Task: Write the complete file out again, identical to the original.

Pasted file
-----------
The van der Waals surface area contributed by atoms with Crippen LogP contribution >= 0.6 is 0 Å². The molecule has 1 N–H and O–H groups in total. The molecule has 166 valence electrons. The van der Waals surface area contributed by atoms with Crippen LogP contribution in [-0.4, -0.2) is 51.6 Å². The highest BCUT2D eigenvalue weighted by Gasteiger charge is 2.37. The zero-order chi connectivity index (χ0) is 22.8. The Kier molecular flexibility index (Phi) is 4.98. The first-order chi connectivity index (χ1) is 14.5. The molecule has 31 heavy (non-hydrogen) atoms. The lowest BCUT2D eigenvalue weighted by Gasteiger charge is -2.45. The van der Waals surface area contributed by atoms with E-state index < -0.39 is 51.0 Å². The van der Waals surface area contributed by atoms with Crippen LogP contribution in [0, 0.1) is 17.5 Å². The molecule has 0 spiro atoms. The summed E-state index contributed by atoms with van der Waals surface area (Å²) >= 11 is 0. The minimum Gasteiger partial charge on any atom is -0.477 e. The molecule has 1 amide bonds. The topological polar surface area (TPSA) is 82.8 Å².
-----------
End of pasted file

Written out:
The van der Waals surface area contributed by atoms with Crippen LogP contribution >= 0.6 is 0 Å². The molecule has 1 N–H and O–H groups in total. The molecule has 166 valence electrons. The van der Waals surface area contributed by atoms with Crippen LogP contribution in [-0.4, -0.2) is 51.6 Å². The highest BCUT2D eigenvalue weighted by Gasteiger charge is 2.37. The zero-order chi connectivity index (χ0) is 22.8. The Kier molecular flexibility index (Phi) is 4.98. The first-order chi connectivity index (χ1) is 14.5. The molecule has 31 heavy (non-hydrogen) atoms. The lowest BCUT2D eigenvalue weighted by Gasteiger charge is -2.45. The van der Waals surface area contributed by atoms with E-state index < -0.39 is 51.0 Å². The van der Waals surface area contributed by atoms with Crippen LogP contribution in [0, 0.1) is 17.5 Å². The molecule has 0 spiro atoms. The summed E-state index contributed by atoms with van der Waals surface area (Å²) >= 11 is 0. The minimum Gasteiger partial charge on any atom is -0.477 e. The molecule has 1 amide bonds. The topological polar surface area (TPSA) is 82.8 Å².